World War II
By LUKE BARBRICK
After witnessing the tragic consequences of modern war and the potential for moral decline in society, Churchill committed himself to discovering how free individuals might remain free in a time governed increasingly by science and mechanization. He believed that the survival of freedom demanded a serious reinforcement of the ideas that first gave it birth as expressed in the literature, language, and history of the English-speaking peoples. Only in reaffirming their ideological foundations could the offspring of the English tradition maintain the unity, commitment, and virtue necessary to face the threats of the modern age. In summary, what Churchill saw as necessary for freedom and peace in the 20th century and beyond was strength through the pursuit of truth.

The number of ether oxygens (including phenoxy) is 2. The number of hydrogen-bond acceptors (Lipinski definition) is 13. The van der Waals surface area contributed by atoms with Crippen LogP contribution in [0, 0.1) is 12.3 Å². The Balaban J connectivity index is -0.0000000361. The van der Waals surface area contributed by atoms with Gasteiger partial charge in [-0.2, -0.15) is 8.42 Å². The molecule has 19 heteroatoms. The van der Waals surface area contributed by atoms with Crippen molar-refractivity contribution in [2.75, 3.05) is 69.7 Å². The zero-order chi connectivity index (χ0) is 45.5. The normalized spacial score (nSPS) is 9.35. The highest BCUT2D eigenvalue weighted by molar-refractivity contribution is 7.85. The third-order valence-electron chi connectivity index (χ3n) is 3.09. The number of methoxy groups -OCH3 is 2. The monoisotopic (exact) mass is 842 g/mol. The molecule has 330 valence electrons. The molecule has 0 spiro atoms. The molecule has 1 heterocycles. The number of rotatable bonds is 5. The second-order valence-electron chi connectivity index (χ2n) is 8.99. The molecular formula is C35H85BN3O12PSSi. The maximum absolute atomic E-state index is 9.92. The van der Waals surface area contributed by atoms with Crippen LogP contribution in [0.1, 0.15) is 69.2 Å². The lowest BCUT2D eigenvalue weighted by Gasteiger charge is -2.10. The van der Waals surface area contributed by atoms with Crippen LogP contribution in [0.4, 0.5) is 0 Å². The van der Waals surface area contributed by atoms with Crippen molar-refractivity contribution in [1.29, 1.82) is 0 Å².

By ANDREW ROBERTS
Andrew Roberts lectures on "The Importance of Churchill for Today" at the Hillsdale National Leadership Seminar on Principles and Politics.
Tags: Andrew Roberts, Clementine Churchill, Franklin Roosevelt, John McDonnell, Lord Halifax, Neville Chamberlain, Patrick Kinna, Ramsay MacDonald, Sadiq Khan, Sadq Khan, Scott Kelly, Stanley Baldwin, Winston Churchill, World War II,